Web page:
Thirty-eight Japanese and foreign life insurers operating in Japan failed to pay a combined 35.9 billion yen in insurance benefits over a five-year period to March 2006, according to a government report released Thursday.
The number of nonpayment cases totaled 440,000 in the five-year period, according to the report compiled by the Financial Services Agency. The report was submitted to a joint meeting of the ruling Liberal Democratic Party’s two committees in charge of financial and fiscal affairs.
The numbers were collated on the basis of reports submitted by the insurers to the financial industry regulator, which had demanded their submission in light of a public outcry over several nonpayment scandals.
The unpaid benefits include premiums that should have been returned to policyholders who canceled their contracts as well as premiums that should have been reimbursed after policies were invalidated with their holders stopping premium payments, the report shows.
The unpaid amount also includes insurance money payable under the terms of group policies, it says.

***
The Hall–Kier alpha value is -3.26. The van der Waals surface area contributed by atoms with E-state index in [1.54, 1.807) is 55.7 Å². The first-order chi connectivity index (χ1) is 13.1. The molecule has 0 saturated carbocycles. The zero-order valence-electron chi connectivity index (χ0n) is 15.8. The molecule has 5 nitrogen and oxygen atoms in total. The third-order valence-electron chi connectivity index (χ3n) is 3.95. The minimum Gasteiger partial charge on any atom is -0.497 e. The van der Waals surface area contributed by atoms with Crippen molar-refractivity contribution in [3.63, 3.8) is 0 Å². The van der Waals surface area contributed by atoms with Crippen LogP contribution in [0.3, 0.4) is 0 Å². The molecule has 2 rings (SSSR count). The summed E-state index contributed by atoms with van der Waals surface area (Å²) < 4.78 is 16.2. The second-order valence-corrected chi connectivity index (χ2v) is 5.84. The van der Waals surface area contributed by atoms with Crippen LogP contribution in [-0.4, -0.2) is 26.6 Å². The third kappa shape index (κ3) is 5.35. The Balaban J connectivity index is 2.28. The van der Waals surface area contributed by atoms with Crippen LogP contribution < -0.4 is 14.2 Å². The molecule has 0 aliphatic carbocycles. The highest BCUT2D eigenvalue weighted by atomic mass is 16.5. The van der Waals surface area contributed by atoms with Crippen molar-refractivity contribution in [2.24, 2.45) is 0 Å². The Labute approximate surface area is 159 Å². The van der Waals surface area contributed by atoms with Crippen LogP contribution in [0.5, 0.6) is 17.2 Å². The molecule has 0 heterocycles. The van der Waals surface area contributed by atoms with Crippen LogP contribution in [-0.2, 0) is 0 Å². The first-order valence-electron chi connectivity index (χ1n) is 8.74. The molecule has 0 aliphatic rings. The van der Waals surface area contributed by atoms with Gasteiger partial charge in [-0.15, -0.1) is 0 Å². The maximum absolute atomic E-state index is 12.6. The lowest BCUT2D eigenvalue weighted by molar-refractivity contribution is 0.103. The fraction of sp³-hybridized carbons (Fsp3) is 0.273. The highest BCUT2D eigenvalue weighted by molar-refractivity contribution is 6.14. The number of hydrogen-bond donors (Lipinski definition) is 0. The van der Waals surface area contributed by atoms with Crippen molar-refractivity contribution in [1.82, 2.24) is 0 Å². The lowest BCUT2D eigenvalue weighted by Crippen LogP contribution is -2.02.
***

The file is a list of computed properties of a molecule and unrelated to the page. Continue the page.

The report notes that the magnitude of nonpayment cases of foreign insurers is larger than had been previously known.
AIG Star Life Insurance Co., an arm of American Insurance Group Inc., failed to pay a combined 3.38 billion yen in 86,600 cases, it shows.
Manulife Life Insurance Co. failed to pay a combined 1.51 billion yen for 49,300 cases, with Prudential Life Insurance Co. failing to meet its obligations to pay 3.16 billion yen in 35,700 cases.
Among Japanese insurers, Meiji Yasuda Life Insurance Co. saw its nonpayment cases almost double to 63,600, when the number of nonpayment cases associated with its group policies as unveiled in its report was included.
The FSA said 12 major Japanese insurers failed to live up to their payment obligations in a combined 260,000 cases worth a total of 26.9 billion yen.
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